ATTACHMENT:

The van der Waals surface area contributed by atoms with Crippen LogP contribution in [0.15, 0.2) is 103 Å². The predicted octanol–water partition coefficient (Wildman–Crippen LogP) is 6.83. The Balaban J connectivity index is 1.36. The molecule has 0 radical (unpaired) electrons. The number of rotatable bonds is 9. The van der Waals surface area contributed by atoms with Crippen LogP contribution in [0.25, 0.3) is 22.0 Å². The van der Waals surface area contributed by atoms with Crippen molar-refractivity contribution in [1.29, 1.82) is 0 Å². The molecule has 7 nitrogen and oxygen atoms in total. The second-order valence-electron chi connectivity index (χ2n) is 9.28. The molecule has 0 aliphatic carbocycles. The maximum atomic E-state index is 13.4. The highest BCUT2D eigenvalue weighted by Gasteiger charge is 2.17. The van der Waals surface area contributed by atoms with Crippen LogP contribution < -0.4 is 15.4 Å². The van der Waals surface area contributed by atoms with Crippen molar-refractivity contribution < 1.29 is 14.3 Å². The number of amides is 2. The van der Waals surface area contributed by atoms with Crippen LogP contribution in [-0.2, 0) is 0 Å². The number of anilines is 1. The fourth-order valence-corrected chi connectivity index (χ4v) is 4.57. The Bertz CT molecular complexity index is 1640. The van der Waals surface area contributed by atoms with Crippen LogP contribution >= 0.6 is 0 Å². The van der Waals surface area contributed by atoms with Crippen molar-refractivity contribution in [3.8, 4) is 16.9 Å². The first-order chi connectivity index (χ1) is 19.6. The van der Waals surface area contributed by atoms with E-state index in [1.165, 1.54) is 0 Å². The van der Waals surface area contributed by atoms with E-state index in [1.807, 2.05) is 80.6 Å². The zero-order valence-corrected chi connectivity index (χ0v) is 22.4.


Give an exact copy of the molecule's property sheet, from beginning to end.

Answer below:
The van der Waals surface area contributed by atoms with Crippen LogP contribution in [0.15, 0.2) is 103 Å². The predicted octanol–water partition coefficient (Wildman–Crippen LogP) is 6.83. The Balaban J connectivity index is 1.36. The molecule has 0 radical (unpaired) electrons. The number of rotatable bonds is 9. The van der Waals surface area contributed by atoms with Crippen LogP contribution in [0.25, 0.3) is 22.0 Å². The van der Waals surface area contributed by atoms with Crippen molar-refractivity contribution in [1.29, 1.82) is 0 Å². The molecule has 7 nitrogen and oxygen atoms in total. The second-order valence-electron chi connectivity index (χ2n) is 9.28. The molecule has 0 aliphatic carbocycles. The maximum atomic E-state index is 13.4. The highest BCUT2D eigenvalue weighted by Gasteiger charge is 2.17. The van der Waals surface area contributed by atoms with Crippen LogP contribution < -0.4 is 15.4 Å². The van der Waals surface area contributed by atoms with Crippen molar-refractivity contribution < 1.29 is 14.3 Å². The number of amides is 2. The van der Waals surface area contributed by atoms with Crippen LogP contribution in [-0.2, 0) is 0 Å². The number of anilines is 1. The fourth-order valence-corrected chi connectivity index (χ4v) is 4.57. The Bertz CT molecular complexity index is 1640. The van der Waals surface area contributed by atoms with Crippen LogP contribution >= 0.6 is 0 Å². The van der Waals surface area contributed by atoms with Crippen molar-refractivity contribution in [3.8, 4) is 16.9 Å². The first-order chi connectivity index (χ1) is 19.6. The van der Waals surface area contributed by atoms with E-state index in [1.165, 1.54) is 0 Å². The van der Waals surface area contributed by atoms with E-state index in [1.807, 2.05) is 80.6 Å². The zero-order valence-corrected chi connectivity index (χ0v) is 22.4.